« Reply #94 on: January 01, 2022, 10:49:25 PM »
If I recall correctly, Rohloff sells an optional chainguard to keep the chain from jumping off of the sprocket and getting onto the shell between the sprocket and spokes.  If you plan to regularly ride with a really loose chain, you might want to install one of those.
Would that be the middle one of the parts here https://www.rohloff.de/en/shop/chain-guide?tt_products%5BbackPID%5D=1338 ?

The practical test is whether it's possible to manually push the chain off-line while it's moving such that it comes off the chainring (more likely) or sprocket (less likely).

I had only seen it described before, not familiar with the actual device.  But that sure sounds like what I remembered reading.

But, I think it is a mistake to intentionally run a loose chain.  More sprocket and chain wear could result. 

martinf

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Re: First Time Rohloff Owner
« Reply #95 on: January 02, 2022, 08:38:52 AM »
The last post at that thread was my comment that I decided to switch to the Hubbub adapter.  I did that and have been very happy with it.

I have tried two solutions to the drop bar/Rohloff shifter issue:

1 at the bar end on a Hubbub adapter
2 under the straight part of the handlebar on a Thorn accessory bar

Both worked for me, but in the long run I preferred the Hubbub adapter at the bar end. Perhaps because I previously used bar end shifters on my derailleur bikes for a few decades.

The Hubbub adapter can be copied by cutting a short piece of aluminium tubing (mine came from an old folding chair) with an outside diameter slightly smaller than the inside diameter of the handlebar, then gluing this into the end of the handlebar, and finally gluing a short piece of 22.2 mm mountain bike handlebar onto the tubing. I used this for several thousand kms on a bike equipped with a Nexus 8 Premium hub, at first with a Shimano Nexus twistgrip, then with an Alfine trigger type shifter.

One problem with a bar end shifter is that it can get scraped, usually when parking the bike. I don't use a stand and generally lean the bike against a wall or tree. I lean the right hand side of the bike against the support because I have a bar-end mounted mirror on the left hand side and the mirror is more fragile than the shifter.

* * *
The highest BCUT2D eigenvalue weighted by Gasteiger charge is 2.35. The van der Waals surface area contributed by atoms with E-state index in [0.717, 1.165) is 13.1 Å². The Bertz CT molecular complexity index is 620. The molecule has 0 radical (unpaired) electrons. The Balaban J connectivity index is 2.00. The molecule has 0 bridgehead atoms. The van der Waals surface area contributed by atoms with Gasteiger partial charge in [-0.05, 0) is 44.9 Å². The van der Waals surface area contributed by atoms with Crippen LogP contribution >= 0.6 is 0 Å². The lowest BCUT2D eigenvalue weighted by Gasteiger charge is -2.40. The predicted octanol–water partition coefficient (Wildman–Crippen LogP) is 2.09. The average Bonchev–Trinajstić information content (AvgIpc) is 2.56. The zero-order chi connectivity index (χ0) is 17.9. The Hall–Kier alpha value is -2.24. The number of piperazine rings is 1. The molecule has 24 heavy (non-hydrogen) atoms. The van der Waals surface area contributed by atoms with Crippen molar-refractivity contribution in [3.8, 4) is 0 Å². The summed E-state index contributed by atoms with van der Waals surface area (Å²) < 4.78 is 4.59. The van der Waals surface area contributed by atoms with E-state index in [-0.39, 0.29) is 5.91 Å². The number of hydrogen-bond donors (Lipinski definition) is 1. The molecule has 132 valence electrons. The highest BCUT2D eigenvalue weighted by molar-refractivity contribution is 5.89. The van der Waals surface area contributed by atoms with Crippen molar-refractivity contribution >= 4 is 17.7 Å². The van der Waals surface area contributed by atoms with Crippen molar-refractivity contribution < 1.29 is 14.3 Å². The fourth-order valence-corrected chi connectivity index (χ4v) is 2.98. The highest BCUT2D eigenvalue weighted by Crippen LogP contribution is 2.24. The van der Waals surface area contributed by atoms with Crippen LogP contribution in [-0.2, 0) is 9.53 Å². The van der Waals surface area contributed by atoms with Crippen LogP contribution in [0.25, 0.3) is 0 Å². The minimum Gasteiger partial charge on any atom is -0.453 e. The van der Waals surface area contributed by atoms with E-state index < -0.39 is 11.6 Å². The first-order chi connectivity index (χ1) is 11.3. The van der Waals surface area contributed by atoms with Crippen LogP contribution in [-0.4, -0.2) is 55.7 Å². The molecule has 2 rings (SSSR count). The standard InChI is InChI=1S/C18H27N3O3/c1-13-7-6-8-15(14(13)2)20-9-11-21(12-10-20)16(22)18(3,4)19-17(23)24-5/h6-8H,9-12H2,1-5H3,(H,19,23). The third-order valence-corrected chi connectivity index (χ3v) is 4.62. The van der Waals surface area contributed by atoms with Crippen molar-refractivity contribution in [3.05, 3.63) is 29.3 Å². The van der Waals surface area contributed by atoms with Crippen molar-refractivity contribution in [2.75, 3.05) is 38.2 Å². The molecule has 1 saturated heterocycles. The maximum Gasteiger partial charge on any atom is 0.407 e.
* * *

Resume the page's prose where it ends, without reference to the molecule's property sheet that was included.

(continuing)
I recently fitted a Rohloff to one of my Brompton folders. As there wasn't enough space for the shifter on the handlebars I used a variant of the second solution and fitted the shifter to a Brompton lamp bracket mount, which puts the shifter below and slightly to the left of the right hand brake lever. I find this is a convenient position for the Brompton handlebar.

PH

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Re: First Time Rohloff Owner
« Reply #96 on: January 03, 2022, 04:25:02 PM »
I know several people who run a "Magic gear" on a single chainline, though I don't know any who do so with out a fair bit of faffing with it.  I wouldn't choose it over a tensioner that works and the Rohloff one does that fine. Not as good as a frame designed to take care of it, but fairly close.  Trouble with chain elongation is it isn't predictable or linier, I can think I've got it sussed and the next chain, same make and model as the previous one, behaves differently.  Sometimes they need adjusting twice in the first few hundred miles, then never again, sometimes they go for thousands without being touched, then need frequent adjustment, or any combination of that.  I've also learnt from experience that not being able to pull a chain off by hand isn't a guarantee it won't come off under pedaling force and if it does then it isn't just the hub finish that might need protecting  :o